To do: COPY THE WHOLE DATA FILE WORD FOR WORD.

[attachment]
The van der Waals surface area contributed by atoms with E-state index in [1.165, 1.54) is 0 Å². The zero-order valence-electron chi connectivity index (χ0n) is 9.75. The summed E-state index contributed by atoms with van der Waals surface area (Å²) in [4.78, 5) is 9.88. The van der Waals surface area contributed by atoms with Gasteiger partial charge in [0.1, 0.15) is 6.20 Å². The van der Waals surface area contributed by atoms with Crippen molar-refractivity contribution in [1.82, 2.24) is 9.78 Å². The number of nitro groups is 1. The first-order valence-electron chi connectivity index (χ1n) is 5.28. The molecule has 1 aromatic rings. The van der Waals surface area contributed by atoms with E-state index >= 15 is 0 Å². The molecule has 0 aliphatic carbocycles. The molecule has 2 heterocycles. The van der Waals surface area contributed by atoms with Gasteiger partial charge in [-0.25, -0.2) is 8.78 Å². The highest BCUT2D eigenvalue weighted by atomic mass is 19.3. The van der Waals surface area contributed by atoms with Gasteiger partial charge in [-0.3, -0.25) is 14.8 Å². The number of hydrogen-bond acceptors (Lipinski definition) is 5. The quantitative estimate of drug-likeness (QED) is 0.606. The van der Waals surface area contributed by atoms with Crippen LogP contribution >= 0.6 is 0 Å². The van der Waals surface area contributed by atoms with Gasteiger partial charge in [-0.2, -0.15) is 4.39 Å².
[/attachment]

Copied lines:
The van der Waals surface area contributed by atoms with E-state index in [1.165, 1.54) is 0 Å². The zero-order valence-electron chi connectivity index (χ0n) is 9.75. The summed E-state index contributed by atoms with van der Waals surface area (Å²) in [4.78, 5) is 9.88. The van der Waals surface area contributed by atoms with Gasteiger partial charge in [0.1, 0.15) is 6.20 Å². The van der Waals surface area contributed by atoms with Crippen molar-refractivity contribution in [1.82, 2.24) is 9.78 Å². The number of nitro groups is 1. The first-order valence-electron chi connectivity index (χ1n) is 5.28. The molecule has 1 aromatic rings. The van der Waals surface area contributed by atoms with E-state index >= 15 is 0 Å². The molecule has 0 aliphatic carbocycles. The molecule has 2 heterocycles. The van der Waals surface area contributed by atoms with Gasteiger partial charge in [-0.25, -0.2) is 8.78 Å². The highest BCUT2D eigenvalue weighted by atomic mass is 19.3. The van der Waals surface area contributed by atoms with Gasteiger partial charge in [-0.3, -0.25) is 14.8 Å². The number of hydrogen-bond acceptors (Lipinski definition) is 5. The quantitative estimate of drug-likeness (QED) is 0.606. The van der Waals surface area contributed by atoms with Crippen LogP contribution >= 0.6 is 0 Å². The van der Waals surface area contributed by atoms with Gasteiger partial charge in [-0.2, -0.15) is 4.39 Å².